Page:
U.S. Rep. C.W. Bill Young, the longest-serving Republican in Congress and a legislator who consistently brought federal dollars to the Tampa Bay area and his home district of Pinellas County, died Friday evening from complications related to a chronic injury, according to sources close to the family. He was 82.
Young served with eight U.S. presidents over parts of five decades. He leaves behind a stunning volume of legislative accomplishment in which he tapped federal funds to improve science and public health, military readiness, the beaches, transportation and access to drinking water.
The marine science complex at the University of South Florida St. Petersburg and the currently closed Tampa Bay Water Reservoir bear his name.
In recent years, the senior statesman and longest-serving Floridian in Congress had become less enchanted with Washington's ongoing partisan divide. He was also complaining of a nagging back injury, the result of a 1970 plane crash, and was seen walking on the House floor with a cane or being pushed in a wheelchair.
On Oct. 9, Young announced plans to step down after nearly 53 years of service when his 22nd term ended in 2014.
"Bill Young is the dean of the Florida congressional delegation, a tireless voice for our men and women in uniform and America's national security," House Speaker John Boehner said after hearing the news Young would retire. "Since 1970, he has served with distinction in the People's House — and both the House and the people are better for it."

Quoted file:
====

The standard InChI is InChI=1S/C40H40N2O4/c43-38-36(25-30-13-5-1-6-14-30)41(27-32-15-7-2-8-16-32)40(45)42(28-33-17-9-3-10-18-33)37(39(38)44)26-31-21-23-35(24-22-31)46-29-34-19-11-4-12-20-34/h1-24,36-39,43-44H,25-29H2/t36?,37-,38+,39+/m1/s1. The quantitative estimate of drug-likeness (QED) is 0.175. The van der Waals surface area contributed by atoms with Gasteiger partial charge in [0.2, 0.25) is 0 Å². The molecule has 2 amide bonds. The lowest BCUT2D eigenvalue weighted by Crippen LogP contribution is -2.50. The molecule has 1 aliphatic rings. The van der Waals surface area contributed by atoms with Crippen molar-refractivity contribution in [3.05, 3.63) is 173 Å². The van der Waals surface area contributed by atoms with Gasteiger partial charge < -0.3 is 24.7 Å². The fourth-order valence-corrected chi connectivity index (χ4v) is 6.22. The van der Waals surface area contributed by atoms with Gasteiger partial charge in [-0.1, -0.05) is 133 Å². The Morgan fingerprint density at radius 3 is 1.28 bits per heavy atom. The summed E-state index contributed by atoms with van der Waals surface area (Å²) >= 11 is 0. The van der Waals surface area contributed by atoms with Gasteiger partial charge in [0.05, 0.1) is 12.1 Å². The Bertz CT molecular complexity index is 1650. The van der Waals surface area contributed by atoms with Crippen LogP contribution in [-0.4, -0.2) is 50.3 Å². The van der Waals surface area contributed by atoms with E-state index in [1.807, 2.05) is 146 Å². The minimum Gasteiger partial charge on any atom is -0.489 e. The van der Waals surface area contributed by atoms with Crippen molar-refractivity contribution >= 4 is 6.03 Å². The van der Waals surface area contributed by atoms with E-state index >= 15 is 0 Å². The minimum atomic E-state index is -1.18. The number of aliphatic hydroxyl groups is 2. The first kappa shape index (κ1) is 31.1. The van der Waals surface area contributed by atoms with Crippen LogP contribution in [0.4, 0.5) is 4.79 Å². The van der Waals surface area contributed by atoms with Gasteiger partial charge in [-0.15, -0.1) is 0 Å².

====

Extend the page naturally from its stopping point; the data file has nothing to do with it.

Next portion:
As chair of the House Appropriations Committee from 1995 to 2005, Young worked a diverse army of contacts to change the local landscape. The VA Medical Center at Bay Pines is the result of his handiwork, not to mention the vast improvements to a stretch of U.S. 19, beach renourishment and opposition to offshore drilling, positions near and dear to the Indian Shores Republican.
Before and after that chairmanship, Young led the Appropriations subcommittee on military spending. He is credited with saving MacDill Air Force Base from closing in 1991, and for securing the federal funds for the U.S. Central Command's new $75 million headquarters there.